Fantastic Jungles of Henry RousseauPhyl­lis: The Fan­tas­tic Jun­gles of Hen­ri Rousseau by Michelle Markel, illus­trat­ed by Aman­da Hall, begins with a man who doesn’t fit. He is a forty-year-old toll col­lec­tor who wants to be an artist. “Not a sin­gle per­son has ever told him he is tal­ent­ed,” but he paints any­way because he loves nature and teach­es him­self tech­nique by going to the Lou­vre and exam­in­ing “the satiny paint­ings of his favorite artists.”

Jack­ie: One day he puts his can­vas­es in a hand­cart and wheels them to an exhi­bi­tion. It does not go well. Experts say mean things. He keeps paint­ing — pic­tures of plants and ani­mals from far away places. “Some­times Hen­ri is so star­tled by what he paints that he has to open the win­dow to let in some air.” And even though every year he takes his paint­ings to the exhib­it, the experts con­tin­ue to make fun of him. “They say it looks like he closed his eyes and paint­ed with his feet.”

Phyl­lis: He keeps paint­ing. “He spends all he earns on art sup­plies and pays for his bread and coal with land­scapes and por­traits.” No mat­ter what the experts say, “every morn­ing he wakes up and smiles at his pic­tures.” Final­ly, when he is six­ty-one, oth­er artists dis­agree with the experts, befriend­ing Hen­ri and com­ing to con­certs in his stu­dio. Picas­so throws a ban­quet for him. And when Hen­ri exhibits his paint­ing “The Dream,” few peo­ple make fun of him.

The Fantastic Jungles of Henry Rousseau

The Fan­tas­tic Jun­gles of Hen­ri Rousseau by Michelle Markel, illus­tra­tions by Aman­da Hall, Eerd­mans Books for Young Read­ers. Illus­tra­tion copy­right Aman­da Hall.

Jack­ie: The illus­tra­tor made a spe­cial trip to Paris before illus­trat­ing this book, and it shows. Her paint­ings cap­ture the wild spir­it of Rousseau’s work while still being unique­ly her own. In this book, Rousseau start­ed out as a square peg, and his tal­ent reshaped the world.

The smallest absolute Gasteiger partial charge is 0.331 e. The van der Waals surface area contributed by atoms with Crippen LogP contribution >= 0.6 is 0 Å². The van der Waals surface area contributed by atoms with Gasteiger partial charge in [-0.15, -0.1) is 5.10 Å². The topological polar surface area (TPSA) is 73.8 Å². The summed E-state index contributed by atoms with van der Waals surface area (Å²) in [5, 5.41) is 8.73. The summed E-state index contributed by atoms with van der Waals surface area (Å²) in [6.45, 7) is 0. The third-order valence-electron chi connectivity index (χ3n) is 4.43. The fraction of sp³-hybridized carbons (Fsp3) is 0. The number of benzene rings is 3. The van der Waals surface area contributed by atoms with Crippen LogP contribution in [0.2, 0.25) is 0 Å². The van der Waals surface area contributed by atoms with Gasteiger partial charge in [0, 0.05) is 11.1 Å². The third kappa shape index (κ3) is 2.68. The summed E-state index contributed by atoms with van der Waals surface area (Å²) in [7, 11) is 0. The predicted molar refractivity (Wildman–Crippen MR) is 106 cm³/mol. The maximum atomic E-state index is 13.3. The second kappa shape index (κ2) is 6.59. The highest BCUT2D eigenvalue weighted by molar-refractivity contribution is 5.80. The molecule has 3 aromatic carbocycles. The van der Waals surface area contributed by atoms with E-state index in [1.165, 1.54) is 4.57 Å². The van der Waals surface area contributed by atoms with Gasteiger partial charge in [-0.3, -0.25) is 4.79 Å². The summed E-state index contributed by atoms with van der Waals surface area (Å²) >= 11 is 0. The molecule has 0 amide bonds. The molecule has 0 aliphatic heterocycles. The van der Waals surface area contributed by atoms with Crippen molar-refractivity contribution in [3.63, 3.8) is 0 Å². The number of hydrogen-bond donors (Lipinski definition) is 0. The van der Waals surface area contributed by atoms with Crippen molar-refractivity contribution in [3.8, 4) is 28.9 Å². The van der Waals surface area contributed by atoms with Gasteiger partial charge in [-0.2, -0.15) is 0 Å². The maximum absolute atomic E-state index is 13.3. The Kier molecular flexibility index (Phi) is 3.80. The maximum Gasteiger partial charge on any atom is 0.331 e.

Julian is a Mermaid

Phyl­lis: Julián is a Mer­maid by Jes­si­ca Love is a book about a boy named Julián who loves mer­maids and about his abuela. Julián sees peo­ple dressed as mer­maids on a train, and he dreams (in gor­geous art) that he is a mer­maid, too, com­plete with tail. In his dream a benev­o­lent fish gives him beads. On the way home Julián tells his abuela he is a mer­maid, too. While she takes a bath he has an idea.

Jack­ie: With a fern and flow­ers for hair and a cur­tain for a tail, Julián trans­forms him­self. The book’s cri­sis occurs when his abuela comes out of the bath, sees him, frowns, and walks away. Uh-oh, says Julián. A wor­ried Julián looks again at his long beau­ti­ful tail. He looks in a mir­ror at his fer­ny and flow­ery hair. Has he done some­thing wrong? Then his grand­moth­er returns. “Come here, mijo,” she says right before a page turn — which we turn quick­ly. She gives him beads.

Julian is a Mermaid

from Julián is a Mer­maid by Jes­si­ca Love, Can­dlewick Press, 2018. Illus­tra­tion copy­right Jes­si­ca Love.

Phyl­lis: A smil­ing mer­maid Julián and his abuela head out for a walk. “Where are we going?” asks Julián. “You’ll see,” says Abuela. One more page turn shows us Julián and Abuela at the mer­maid parade on Coney Island. And like Sweety, Julián has found his peo­ple.

Jack­ie and Phyl­lis: Round pegs, square pegs, pegs of every shape — may we all, like Sweety and Hen­ri and Red and Julián, find our peo­ple.

One Response to Celebrating the Square Pegs

  1. David LaRochelle May 24, 2019 at 11:04 am #

    Thank good­ness we are all so many dif­fer­ent shapes!

Leave a comment

This site uses Akismet to reduce spam. Learn how your comment data is processed.

%d bloggers like this: